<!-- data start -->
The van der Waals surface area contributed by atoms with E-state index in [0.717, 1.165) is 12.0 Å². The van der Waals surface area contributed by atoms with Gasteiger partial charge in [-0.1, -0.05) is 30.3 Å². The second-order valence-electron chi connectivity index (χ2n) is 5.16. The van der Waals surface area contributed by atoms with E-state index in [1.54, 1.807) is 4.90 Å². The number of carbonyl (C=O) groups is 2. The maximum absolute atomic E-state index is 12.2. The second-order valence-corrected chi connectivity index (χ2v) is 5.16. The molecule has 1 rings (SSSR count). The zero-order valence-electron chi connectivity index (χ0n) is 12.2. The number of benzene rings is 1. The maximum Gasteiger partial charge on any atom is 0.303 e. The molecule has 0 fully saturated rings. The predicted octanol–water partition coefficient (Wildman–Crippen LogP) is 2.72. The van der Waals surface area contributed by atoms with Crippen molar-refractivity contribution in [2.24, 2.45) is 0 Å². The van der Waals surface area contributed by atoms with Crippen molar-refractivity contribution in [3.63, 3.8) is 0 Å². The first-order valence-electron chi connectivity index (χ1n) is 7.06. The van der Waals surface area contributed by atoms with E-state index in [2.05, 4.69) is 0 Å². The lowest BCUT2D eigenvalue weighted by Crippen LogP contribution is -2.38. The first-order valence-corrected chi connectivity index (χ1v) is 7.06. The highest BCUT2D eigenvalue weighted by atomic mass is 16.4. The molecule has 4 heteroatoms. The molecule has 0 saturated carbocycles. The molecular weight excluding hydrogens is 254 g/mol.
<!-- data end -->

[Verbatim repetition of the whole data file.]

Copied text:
The van der Waals surface area contributed by atoms with E-state index in [0.717, 1.165) is 12.0 Å². The van der Waals surface area contributed by atoms with Gasteiger partial charge in [-0.1, -0.05) is 30.3 Å². The second-order valence-electron chi connectivity index (χ2n) is 5.16. The van der Waals surface area contributed by atoms with E-state index in [1.54, 1.807) is 4.90 Å². The number of carbonyl (C=O) groups is 2. The maximum absolute atomic E-state index is 12.2. The second-order valence-corrected chi connectivity index (χ2v) is 5.16. The molecule has 1 rings (SSSR count). The zero-order valence-electron chi connectivity index (χ0n) is 12.2. The number of benzene rings is 1. The maximum Gasteiger partial charge on any atom is 0.303 e. The molecule has 0 fully saturated rings. The predicted octanol–water partition coefficient (Wildman–Crippen LogP) is 2.72. The van der Waals surface area contributed by atoms with Crippen molar-refractivity contribution in [2.24, 2.45) is 0 Å². The van der Waals surface area contributed by atoms with Crippen molar-refractivity contribution in [3.63, 3.8) is 0 Å². The first-order valence-electron chi connectivity index (χ1n) is 7.06. The van der Waals surface area contributed by atoms with E-state index in [2.05, 4.69) is 0 Å². The lowest BCUT2D eigenvalue weighted by Crippen LogP contribution is -2.38. The first-order valence-corrected chi connectivity index (χ1v) is 7.06. The highest BCUT2D eigenvalue weighted by atomic mass is 16.4. The molecule has 4 heteroatoms. The molecule has 0 saturated carbocycles. The molecular weight excluding hydrogens is 254 g/mol.